Album: Kohti Valon Kuolemaa
Label: Wolfspell Records
Release date: 17 November 2023
Format Reviewed: High-Quality Digital Recording
Masters of Finnish darkness for the past decade, Kalmankantaja released their 25th full-length album, Kohti Valon Kuolemaa, maintaining their reputation as a particularly hard-working band who never seems to take a break. This is actually their fourth release of the year, and at this point, I am truly wondering if the band members are actual humans. The band’s style evolved a lot over the years, starting from DSBM in the early days and progressing toward atmospheric black metal as time went by. Although going through several lineup changes throughout the years, the band has been a 2 piece since 2016.
Kohti Valon Kuolemaa sees the band maintaining their atmospheric black metal style which they had been developing for some time now. Compared to other releases by the band like Kaski, Routamma, or Tyhjyys with the latter being regarded as a Finnish black metal classic, Kohti Valon Kuolemaa may seem nothing special, and rightfully so. It doesn’t stand out anywhere as much as the other two. However, calling it a bad album would be nothing short of blasphemous. Perhaps its simplicity was what made me enjoy this album most.
2023 has been marked by plenty of amazing black metal releases by both classic bands and underground ones, many of them being masterpieces. However, after all of this, there seems to be a wish for something simple, something calming. This is what Kalmankantaja has done, at least for me, with this particular record. It is just a calm atmospheric black metal beauty that feels almost like a return to nature. The album cover certainly helps emphasize this feeling.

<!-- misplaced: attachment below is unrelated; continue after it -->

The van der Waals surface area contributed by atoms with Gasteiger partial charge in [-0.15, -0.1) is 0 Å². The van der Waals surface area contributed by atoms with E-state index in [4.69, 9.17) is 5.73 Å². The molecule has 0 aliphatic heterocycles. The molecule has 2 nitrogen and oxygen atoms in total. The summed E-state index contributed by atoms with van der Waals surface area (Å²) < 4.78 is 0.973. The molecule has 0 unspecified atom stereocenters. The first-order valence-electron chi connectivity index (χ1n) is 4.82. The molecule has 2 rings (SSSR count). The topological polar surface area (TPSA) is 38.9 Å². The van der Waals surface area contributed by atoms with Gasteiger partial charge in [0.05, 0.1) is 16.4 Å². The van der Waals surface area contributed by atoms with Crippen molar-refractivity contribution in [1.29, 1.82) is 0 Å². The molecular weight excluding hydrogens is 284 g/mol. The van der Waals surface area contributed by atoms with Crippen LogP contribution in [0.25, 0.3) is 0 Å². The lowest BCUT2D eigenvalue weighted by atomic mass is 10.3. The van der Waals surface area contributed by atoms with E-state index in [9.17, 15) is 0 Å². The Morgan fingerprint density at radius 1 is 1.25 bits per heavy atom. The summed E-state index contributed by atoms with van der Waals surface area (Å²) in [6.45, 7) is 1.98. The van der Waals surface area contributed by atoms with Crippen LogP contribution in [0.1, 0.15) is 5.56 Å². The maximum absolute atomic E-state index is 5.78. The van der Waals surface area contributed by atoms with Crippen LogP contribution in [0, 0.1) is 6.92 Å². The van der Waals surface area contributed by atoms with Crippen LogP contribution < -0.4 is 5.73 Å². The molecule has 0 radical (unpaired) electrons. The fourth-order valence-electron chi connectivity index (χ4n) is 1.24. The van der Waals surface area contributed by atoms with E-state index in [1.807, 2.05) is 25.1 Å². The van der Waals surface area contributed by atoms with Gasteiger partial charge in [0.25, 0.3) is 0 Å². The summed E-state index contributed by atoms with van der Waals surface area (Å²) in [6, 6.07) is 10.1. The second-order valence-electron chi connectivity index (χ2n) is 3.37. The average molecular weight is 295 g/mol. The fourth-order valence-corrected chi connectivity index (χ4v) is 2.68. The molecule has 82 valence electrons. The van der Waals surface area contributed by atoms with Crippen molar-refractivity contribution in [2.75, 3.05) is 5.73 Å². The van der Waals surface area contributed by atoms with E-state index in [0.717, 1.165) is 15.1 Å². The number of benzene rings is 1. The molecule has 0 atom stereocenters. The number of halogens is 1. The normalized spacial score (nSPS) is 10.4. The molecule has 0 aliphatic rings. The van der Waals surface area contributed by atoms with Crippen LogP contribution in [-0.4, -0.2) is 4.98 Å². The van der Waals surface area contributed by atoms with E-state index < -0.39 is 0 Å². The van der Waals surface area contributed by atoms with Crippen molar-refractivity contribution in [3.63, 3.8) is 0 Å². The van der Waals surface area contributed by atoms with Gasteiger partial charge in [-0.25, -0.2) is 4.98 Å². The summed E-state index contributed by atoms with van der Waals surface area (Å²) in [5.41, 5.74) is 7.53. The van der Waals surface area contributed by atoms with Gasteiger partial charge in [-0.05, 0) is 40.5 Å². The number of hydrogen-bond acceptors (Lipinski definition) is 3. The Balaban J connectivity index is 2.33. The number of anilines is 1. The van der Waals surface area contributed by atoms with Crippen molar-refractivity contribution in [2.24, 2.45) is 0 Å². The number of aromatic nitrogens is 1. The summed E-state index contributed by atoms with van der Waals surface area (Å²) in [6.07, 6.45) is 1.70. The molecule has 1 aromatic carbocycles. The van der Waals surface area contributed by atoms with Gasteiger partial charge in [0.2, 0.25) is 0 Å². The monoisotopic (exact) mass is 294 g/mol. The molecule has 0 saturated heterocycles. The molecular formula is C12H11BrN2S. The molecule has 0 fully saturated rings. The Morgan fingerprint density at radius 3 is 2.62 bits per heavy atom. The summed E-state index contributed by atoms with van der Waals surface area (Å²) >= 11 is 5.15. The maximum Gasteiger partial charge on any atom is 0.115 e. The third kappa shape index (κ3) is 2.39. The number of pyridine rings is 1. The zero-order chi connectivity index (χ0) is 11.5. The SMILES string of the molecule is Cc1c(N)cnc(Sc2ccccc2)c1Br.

One strong aspect of the album is its flowy nature which makes it a very easy listen, at least by black metal standards. This quality is also emphasized by the similar song structures and general sound throughout the album, yet it doesn’t end up sounding unoriginal or boring, which I would attribute to the excellent atmosphere built on synth passages and some particularly expressive guitar riffs. Speaking of riffs…
One thing that Kalmankantaja always seems to get right is the guitar work. I can assert that I have listened to a fair amount of music by them and what always stood out the most to me like it is the case with this record. The riffs are, of course, tremolo-based, more on the “simple and effective” side, but they are also epic and melancholic. This set of emotions is emphasized by the synth in the background, which is the main driving force of the melody, and also by the drumming, which features faded-out blast beats that give the overall composition a balanced sound. Something that sounds interesting on this record is the choice of vocals. It features unexpectedly harsh vocals, which have a layer of distortion added to them, an unusual choice in the context of the overall sound, but although it may seem shocking at first, it actually feels right in the given musical context, and the shock value fades quite quickly, turning fairly pleasant.
As I mentioned previously, Kohti Valon Kuolemaa is a fairly easy, flowy album to listen to, the kind that takes the listener by surprise when it’s finished, despite this, there are definitely some standout tracks to take into account. I would consider them to be the opening track titled Raunioiden Tuhkasta, Usvanhenki, and Roudanraiskaama. Out of these three, I can affirm that the opening track was my favourite, probably because it captures the essence of the album slightly better than the rest of them. It really gets the listener into the atmosphere of the record, making it the decisive part of the album’s enjoyment. Also, it contains all the key elements that are to be found throughout the records, from the ambiance to the actual instrumental and to the vocals.
From what I have mentioned so far, this album can be considered a strong listen, but it definitely isn’t perfect, and compared to other records of the band’s discography, it may be viewed as generic or boring at times. This may be caused by the fact that there is little to no tempo variation and the song structures aren’t quite as well defined as it is the case with other of the band’s records.
Wrapping it up, Kohti Valon Kuolemaa is surely not a bad record, having a respectable amount of qualities. Despite this, its almost monotonous course doesn’t really work well in every situation, given that there is a special mood required to enjoy it. I personally found it quite calming and relaxing, and I don’t doubt that there are plenty of people who would agree, although this is definitely not something for everyone. Overall, I’d give it a 7/10 Ioana
7/10 Victory is possible
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